Oren, Kuka, Eliad, and Dvir on shift
Oren, Kuka, Eliad, and Dvir on shift United Hatzalah

On Sunday, a few minutes before midnight, a 77-year-old woman was found by her caretaker unconscious in her bed in Rishon Lezion. The caretaker was distraught and frantically called the woman’s son to help her. As soon as he heard the news, he hung up the phone and dialed emergency services to help.

Oren Rosfasha, a United Hatzalah volunteer EMT, was on shift with one of the ambulances from the organization and was driving nearby when he received the alert together with the rest of his team. Oren is not only a first responder, but he also volunteers during his free time in the Shamir Medical Center (Assaf Harofeh) as part of the organization’s emergency room relief project. Kuka Bitan, a volunteer EMT from Modi'in, was on the ambulance together with Oren, along with Dvir Geriani and Eliad Shimol.

Oren, Kuka, and the other responders in the ambulance rushed over to the given address, arriving in just three minutes. However, as they looked for the house, they soon figured out they had the wrong address.

Oren explained, “Our emergency lights were flashing, other first responders on their motorcycles started to show up, people were running around, we were all searching for the correct address, but no one could find it. We called dispatch and asked for a clarification of the address, a little after midnight. A few minutes later, we received clarification of the correct location and went on our way. We felt bad that the neighbors were left in confusion from the commotion we had caused and were probably very worried. It's also nerve-racking when we are delayed to an emergency because we always try to arrive as fast as we can.”

The ambulance arrived at the address, and the volunteers jumped out and ran inside the building. Some took the elevator, and some ran up the stairs.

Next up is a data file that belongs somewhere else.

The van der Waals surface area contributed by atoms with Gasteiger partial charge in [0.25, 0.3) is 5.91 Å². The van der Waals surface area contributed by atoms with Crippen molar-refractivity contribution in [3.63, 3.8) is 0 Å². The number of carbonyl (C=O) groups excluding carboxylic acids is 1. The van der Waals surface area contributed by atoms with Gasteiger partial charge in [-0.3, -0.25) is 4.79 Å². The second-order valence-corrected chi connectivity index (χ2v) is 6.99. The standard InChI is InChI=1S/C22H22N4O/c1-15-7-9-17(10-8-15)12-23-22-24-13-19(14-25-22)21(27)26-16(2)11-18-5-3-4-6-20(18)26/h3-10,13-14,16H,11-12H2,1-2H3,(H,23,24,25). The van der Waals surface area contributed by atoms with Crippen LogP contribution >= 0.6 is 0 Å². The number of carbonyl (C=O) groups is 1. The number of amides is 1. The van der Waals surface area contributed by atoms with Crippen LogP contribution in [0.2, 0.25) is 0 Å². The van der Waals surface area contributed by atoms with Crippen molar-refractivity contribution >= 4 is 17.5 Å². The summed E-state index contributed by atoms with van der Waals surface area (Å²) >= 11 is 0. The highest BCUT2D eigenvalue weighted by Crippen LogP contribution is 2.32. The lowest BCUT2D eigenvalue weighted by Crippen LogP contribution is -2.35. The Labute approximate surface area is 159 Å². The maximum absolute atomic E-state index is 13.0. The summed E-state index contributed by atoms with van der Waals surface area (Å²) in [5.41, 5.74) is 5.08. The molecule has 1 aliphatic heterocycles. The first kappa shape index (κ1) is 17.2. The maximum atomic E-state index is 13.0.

The woman was lying in her bed unconscious, not breathing, and without a pulse. Her caretaker was crying in worry and fear. When Kuka saw the terrible emotional state the caretaker was in, she led her outside of the room as the team carefully drew the woman out of her bed and gently placed her on the floor so that they could begin CPR.

Kuka sat the caretaker down in a location where they could not see the CPR underway and offered her some water so she could relax.

“I saw that the woman required emotional support, and there were enough EMTs to perform the CPR without me, so I took the woman aside to calm her down. She was crying uncontrollably because she was afraid that the woman would die. She didn’t speak Hebrew, but I think she understood me as I explained to her with hand motions that we were there to help.”

Once the caretaker was visibly more relaxed, Kuka joined the others in the CPR efforts. The EMTs were crowded around the woman on the living room floor. An ambo oxygen mask and a defibrillator were already connected, and a paramedic had administered three doses of adrenaline.

After 20 minutes, the woman’s pulse returned and stabilized. The combined EMS team prepared the woman for immediate transport to the hospital and carefully placed her on a backboard with a neck brace to protect her neck and spine and an artificial respiration device to keep her ventilated during the transport.

“Saving the woman’s life was a great way to finish our ambulance shift, said Kuka. “It was definitely the cherry on top. We had responded to five other emergencies on Sunday night, and this successful resuscitation was the last one. It left us all with an adrenaline boost as high as the sky and I am thankful that I was able to be there and help both the woman and her caretaker. I think it is absolutely important to not only treat the patient suffering the emergency, but help provide emotional stabilization for others who are affected by the emergency as well, that too is a cherry on top.”